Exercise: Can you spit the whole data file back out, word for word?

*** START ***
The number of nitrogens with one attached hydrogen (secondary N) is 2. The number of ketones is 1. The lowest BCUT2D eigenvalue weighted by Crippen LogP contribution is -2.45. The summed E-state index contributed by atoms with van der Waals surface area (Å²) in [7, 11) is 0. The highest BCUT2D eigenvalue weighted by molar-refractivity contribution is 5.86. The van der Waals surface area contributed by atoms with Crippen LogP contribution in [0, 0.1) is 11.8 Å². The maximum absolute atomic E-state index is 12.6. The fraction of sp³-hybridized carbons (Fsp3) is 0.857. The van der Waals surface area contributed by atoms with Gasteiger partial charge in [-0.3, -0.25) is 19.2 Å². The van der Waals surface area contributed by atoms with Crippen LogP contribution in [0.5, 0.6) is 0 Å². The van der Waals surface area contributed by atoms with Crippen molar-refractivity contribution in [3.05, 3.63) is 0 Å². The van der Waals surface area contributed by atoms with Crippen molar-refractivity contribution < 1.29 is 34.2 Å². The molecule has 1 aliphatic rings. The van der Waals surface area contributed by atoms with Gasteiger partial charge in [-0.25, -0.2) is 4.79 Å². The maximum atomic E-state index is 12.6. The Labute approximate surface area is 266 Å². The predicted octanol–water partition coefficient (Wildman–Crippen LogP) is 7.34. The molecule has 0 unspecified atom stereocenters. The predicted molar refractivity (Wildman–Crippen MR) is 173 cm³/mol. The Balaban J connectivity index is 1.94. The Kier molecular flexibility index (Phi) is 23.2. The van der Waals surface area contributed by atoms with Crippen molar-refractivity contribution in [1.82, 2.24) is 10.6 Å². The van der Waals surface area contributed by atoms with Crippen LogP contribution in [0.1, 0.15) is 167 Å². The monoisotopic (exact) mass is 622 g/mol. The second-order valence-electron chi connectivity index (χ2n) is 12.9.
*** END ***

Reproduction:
The number of nitrogens with one attached hydrogen (secondary N) is 2. The number of ketones is 1. The lowest BCUT2D eigenvalue weighted by Crippen LogP contribution is -2.45. The summed E-state index contributed by atoms with van der Waals surface area (Å²) in [7, 11) is 0. The highest BCUT2D eigenvalue weighted by molar-refractivity contribution is 5.86. The van der Waals surface area contributed by atoms with Crippen LogP contribution in [0, 0.1) is 11.8 Å². The maximum absolute atomic E-state index is 12.6. The fraction of sp³-hybridized carbons (Fsp3) is 0.857. The van der Waals surface area contributed by atoms with Gasteiger partial charge in [-0.3, -0.25) is 19.2 Å². The van der Waals surface area contributed by atoms with Crippen LogP contribution in [0.5, 0.6) is 0 Å². The van der Waals surface area contributed by atoms with Crippen molar-refractivity contribution in [3.05, 3.63) is 0 Å². The van der Waals surface area contributed by atoms with Crippen molar-refractivity contribution < 1.29 is 34.2 Å². The molecule has 1 aliphatic rings. The van der Waals surface area contributed by atoms with Gasteiger partial charge in [-0.25, -0.2) is 4.79 Å². The maximum atomic E-state index is 12.6. The Labute approximate surface area is 266 Å². The predicted octanol–water partition coefficient (Wildman–Crippen LogP) is 7.34. The molecule has 0 unspecified atom stereocenters. The predicted molar refractivity (Wildman–Crippen MR) is 173 cm³/mol. The Balaban J connectivity index is 1.94. The Kier molecular flexibility index (Phi) is 23.2. The van der Waals surface area contributed by atoms with Crippen molar-refractivity contribution in [1.82, 2.24) is 10.6 Å². The van der Waals surface area contributed by atoms with Crippen LogP contribution in [0.1, 0.15) is 167 Å². The monoisotopic (exact) mass is 622 g/mol. The second-order valence-electron chi connectivity index (χ2n) is 12.9.